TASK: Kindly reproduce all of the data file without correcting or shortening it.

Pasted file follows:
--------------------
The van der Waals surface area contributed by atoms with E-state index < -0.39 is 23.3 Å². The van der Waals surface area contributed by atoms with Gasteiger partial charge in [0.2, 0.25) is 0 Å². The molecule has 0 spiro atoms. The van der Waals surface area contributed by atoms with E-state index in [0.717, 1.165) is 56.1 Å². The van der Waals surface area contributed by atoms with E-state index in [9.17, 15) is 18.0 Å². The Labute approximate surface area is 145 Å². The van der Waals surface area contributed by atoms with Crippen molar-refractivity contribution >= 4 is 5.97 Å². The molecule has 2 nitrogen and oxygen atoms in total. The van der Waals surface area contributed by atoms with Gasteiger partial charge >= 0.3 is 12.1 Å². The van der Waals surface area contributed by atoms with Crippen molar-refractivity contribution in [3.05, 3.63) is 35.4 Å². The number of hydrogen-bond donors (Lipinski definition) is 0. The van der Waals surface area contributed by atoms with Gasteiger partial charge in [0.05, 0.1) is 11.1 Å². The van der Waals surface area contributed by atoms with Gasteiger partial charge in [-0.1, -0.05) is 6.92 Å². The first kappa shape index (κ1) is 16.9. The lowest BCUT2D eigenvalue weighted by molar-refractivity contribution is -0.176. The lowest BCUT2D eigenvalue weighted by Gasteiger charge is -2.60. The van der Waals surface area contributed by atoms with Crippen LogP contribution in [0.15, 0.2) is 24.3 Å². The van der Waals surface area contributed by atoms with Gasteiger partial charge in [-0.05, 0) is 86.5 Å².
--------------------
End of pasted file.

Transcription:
The van der Waals surface area contributed by atoms with E-state index < -0.39 is 23.3 Å². The van der Waals surface area contributed by atoms with Gasteiger partial charge in [0.2, 0.25) is 0 Å². The molecule has 0 spiro atoms. The van der Waals surface area contributed by atoms with E-state index in [0.717, 1.165) is 56.1 Å². The van der Waals surface area contributed by atoms with E-state index in [9.17, 15) is 18.0 Å². The Labute approximate surface area is 145 Å². The van der Waals surface area contributed by atoms with Crippen molar-refractivity contribution >= 4 is 5.97 Å². The molecule has 2 nitrogen and oxygen atoms in total. The van der Waals surface area contributed by atoms with Gasteiger partial charge >= 0.3 is 12.1 Å². The van der Waals surface area contributed by atoms with Crippen molar-refractivity contribution in [3.05, 3.63) is 35.4 Å². The number of hydrogen-bond donors (Lipinski definition) is 0. The van der Waals surface area contributed by atoms with Gasteiger partial charge in [0.05, 0.1) is 11.1 Å². The van der Waals surface area contributed by atoms with Gasteiger partial charge in [-0.1, -0.05) is 6.92 Å². The first kappa shape index (κ1) is 16.9. The lowest BCUT2D eigenvalue weighted by molar-refractivity contribution is -0.176. The lowest BCUT2D eigenvalue weighted by Gasteiger charge is -2.60. The van der Waals surface area contributed by atoms with Crippen LogP contribution in [0.15, 0.2) is 24.3 Å². The van der Waals surface area contributed by atoms with Gasteiger partial charge in [-0.05, 0) is 86.5 Å².